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EJB 3.0 invasive?

 
Pradeep bhatt
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In a recent Sun's tech tip article on the EJB3.0, I noticed that the source code of an entity bean had an import statement

import javax.persistence.*;


I think the package defines annotations such as Entity,EjbLoad etc. Doesn't this make EJB 3.0 invasive?
 
Mark Spritzler
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What do you mean by invasive? Like "take invasive action"

Mark
 
Pradeep bhatt
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Invasive = Invading or encroaching.

When I write business logic in the bean class I need to import javax.ejb.* and also implement some(Entity/Session) interface. I cannot use the code witout EJB container and is not reusable.
 
Mark Spritzler
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Ah, I see what you mean. Yes, you would be right in that assumption, but let me give you an example of how we do it here at work. And this definitely makes it unobstrusive and uninvasive.

First we create a standard interface, with no J2EE libraries.



Then we create interfaces for EJB like. (This is just a Remote Interface but the same would be used for a Local Interface with just @Local



The EJB Bean has no real code, just will call some Service class.

So our EJB looks like this




Then last but not least, we have our actual implementation of the Service class which is a POJO and has no J2EE imports. This is the class that actually does the work.



I used Object just to be general about it, it would be application specific to your application.

I hope that helps and shows how you can make it completely non-invasive, and you can move your main interface and service implementation class out of an EJB server and not have any problems because the j2ee jars aren't needed.

Mark
 
Pradeep bhatt
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Thanks Mark but in Spring /Hibernate framework one can write all code in SomeServiceBean class without any container specific import statements and avoid the extra SomeService class and that makes it truly non-invasive. Correct me if I am wrong.
 
Mark Spritzler
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Yes, but I have never ever put any code into a Bean. I think that a Bean should only be a public interface to the world, and pass it to a Service class POJO. Service classes can then be mapped to Use Cases and works really well in OO and extensibility, maintainability, and scalability.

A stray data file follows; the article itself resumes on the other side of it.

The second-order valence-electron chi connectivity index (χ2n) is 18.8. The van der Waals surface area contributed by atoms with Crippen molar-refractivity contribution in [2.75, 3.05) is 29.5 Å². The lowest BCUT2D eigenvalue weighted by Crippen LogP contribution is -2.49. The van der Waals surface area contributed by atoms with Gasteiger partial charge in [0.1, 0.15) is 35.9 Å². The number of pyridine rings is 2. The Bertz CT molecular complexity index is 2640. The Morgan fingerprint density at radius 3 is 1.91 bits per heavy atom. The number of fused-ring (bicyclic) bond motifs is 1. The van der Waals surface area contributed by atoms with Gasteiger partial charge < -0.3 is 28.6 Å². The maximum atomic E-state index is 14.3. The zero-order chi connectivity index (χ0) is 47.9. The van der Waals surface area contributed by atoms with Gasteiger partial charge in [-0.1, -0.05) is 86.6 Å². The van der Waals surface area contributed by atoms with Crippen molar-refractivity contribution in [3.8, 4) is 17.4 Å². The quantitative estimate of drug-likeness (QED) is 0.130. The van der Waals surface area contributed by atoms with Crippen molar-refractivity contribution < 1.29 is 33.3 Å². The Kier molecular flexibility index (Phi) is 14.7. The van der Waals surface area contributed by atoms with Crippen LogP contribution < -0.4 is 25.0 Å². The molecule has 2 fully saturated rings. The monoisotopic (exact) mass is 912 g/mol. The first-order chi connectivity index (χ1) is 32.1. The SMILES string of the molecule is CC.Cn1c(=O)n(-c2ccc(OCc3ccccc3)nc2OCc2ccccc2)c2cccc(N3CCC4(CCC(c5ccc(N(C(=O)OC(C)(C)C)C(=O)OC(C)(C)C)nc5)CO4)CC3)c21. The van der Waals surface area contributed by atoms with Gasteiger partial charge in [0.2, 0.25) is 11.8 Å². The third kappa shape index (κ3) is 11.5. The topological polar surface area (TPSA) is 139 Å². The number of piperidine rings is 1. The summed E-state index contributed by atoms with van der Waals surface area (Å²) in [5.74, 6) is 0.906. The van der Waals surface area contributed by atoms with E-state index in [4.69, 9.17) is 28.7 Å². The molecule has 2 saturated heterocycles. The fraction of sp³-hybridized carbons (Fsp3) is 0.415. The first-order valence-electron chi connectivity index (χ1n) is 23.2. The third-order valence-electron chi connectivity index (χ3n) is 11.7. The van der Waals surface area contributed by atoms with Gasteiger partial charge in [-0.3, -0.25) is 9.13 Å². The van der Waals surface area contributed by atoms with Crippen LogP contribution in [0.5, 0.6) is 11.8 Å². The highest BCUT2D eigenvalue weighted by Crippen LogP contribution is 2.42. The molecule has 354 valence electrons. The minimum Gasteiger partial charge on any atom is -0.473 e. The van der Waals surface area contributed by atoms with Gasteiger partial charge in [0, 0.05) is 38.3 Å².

Also, with Spring, you are introducing more XML configuration files. We are being overdone with XML Config files and I find them really annoying and more of a maintenance nightmare. But that is my opinion. Use XML for Web Services to pass data between two systems that can't call each other directly. Otherwise, I have never liked XML.

For Hibernate, using Annotations in Hibernate 3.x or using XDOclet to generate the mapping files for me. Don't let me touch XML.

Mark
 
Pradeep bhatt
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Thanks Mark. I agree that XML can go out of control.

I think that a Bean should only be a public interface to the world, and pass it to a Service class POJO.



Isn't ISomeService the interface to the world ?
You have separated the business logic in SomeService and made it reusable.
My question is - Cant we avoid the extra bean class whose functionality is limited to delgating calls to the someService instance. I think this is what the spring avoids.
 
Mark Spritzler
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Yes, the ISomeService is "the public interface" but there is no implementation. You have to first have some class implement that interface. And as you had pointed out before, then the bean class would have import statements to the j2ee.jar file

Yes, that is what Spring avoids. But this also avoids it without having to create another XML file. It is simple and keeps things Java based and not any outside framework.

Mark
 
Pradeep bhatt
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Thanks Mark.
 
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